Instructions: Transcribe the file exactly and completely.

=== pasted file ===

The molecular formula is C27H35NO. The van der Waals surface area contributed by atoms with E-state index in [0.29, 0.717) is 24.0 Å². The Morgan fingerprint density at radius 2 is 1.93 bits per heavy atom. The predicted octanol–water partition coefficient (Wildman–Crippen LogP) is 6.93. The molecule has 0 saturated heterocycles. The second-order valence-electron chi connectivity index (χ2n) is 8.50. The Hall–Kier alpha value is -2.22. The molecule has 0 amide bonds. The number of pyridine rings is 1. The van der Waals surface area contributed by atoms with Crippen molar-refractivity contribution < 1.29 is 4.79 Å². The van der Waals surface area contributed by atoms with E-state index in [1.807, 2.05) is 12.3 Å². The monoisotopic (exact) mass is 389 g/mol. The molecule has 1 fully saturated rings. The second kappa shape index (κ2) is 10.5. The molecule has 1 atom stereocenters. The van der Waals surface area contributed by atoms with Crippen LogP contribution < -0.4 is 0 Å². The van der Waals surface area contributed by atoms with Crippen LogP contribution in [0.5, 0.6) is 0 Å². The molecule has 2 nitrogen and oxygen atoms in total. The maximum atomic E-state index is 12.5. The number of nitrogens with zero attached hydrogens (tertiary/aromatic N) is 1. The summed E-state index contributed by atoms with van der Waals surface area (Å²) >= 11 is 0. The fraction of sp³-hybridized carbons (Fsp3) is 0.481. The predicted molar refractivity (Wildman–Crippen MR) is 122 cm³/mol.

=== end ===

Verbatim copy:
The molecular formula is C27H35NO. The van der Waals surface area contributed by atoms with E-state index in [0.29, 0.717) is 24.0 Å². The Morgan fingerprint density at radius 2 is 1.93 bits per heavy atom. The predicted octanol–water partition coefficient (Wildman–Crippen LogP) is 6.93. The molecule has 0 saturated heterocycles. The second-order valence-electron chi connectivity index (χ2n) is 8.50. The Hall–Kier alpha value is -2.22. The molecule has 0 amide bonds. The number of pyridine rings is 1. The van der Waals surface area contributed by atoms with Crippen molar-refractivity contribution < 1.29 is 4.79 Å². The van der Waals surface area contributed by atoms with E-state index in [1.807, 2.05) is 12.3 Å². The monoisotopic (exact) mass is 389 g/mol. The molecule has 1 fully saturated rings. The second kappa shape index (κ2) is 10.5. The molecule has 1 atom stereocenters. The van der Waals surface area contributed by atoms with Crippen LogP contribution < -0.4 is 0 Å². The van der Waals surface area contributed by atoms with Crippen LogP contribution in [0.5, 0.6) is 0 Å². The molecule has 2 nitrogen and oxygen atoms in total. The maximum atomic E-state index is 12.5. The number of nitrogens with zero attached hydrogens (tertiary/aromatic N) is 1. The summed E-state index contributed by atoms with van der Waals surface area (Å²) >= 11 is 0. The fraction of sp³-hybridized carbons (Fsp3) is 0.481. The predicted molar refractivity (Wildman–Crippen MR) is 122 cm³/mol.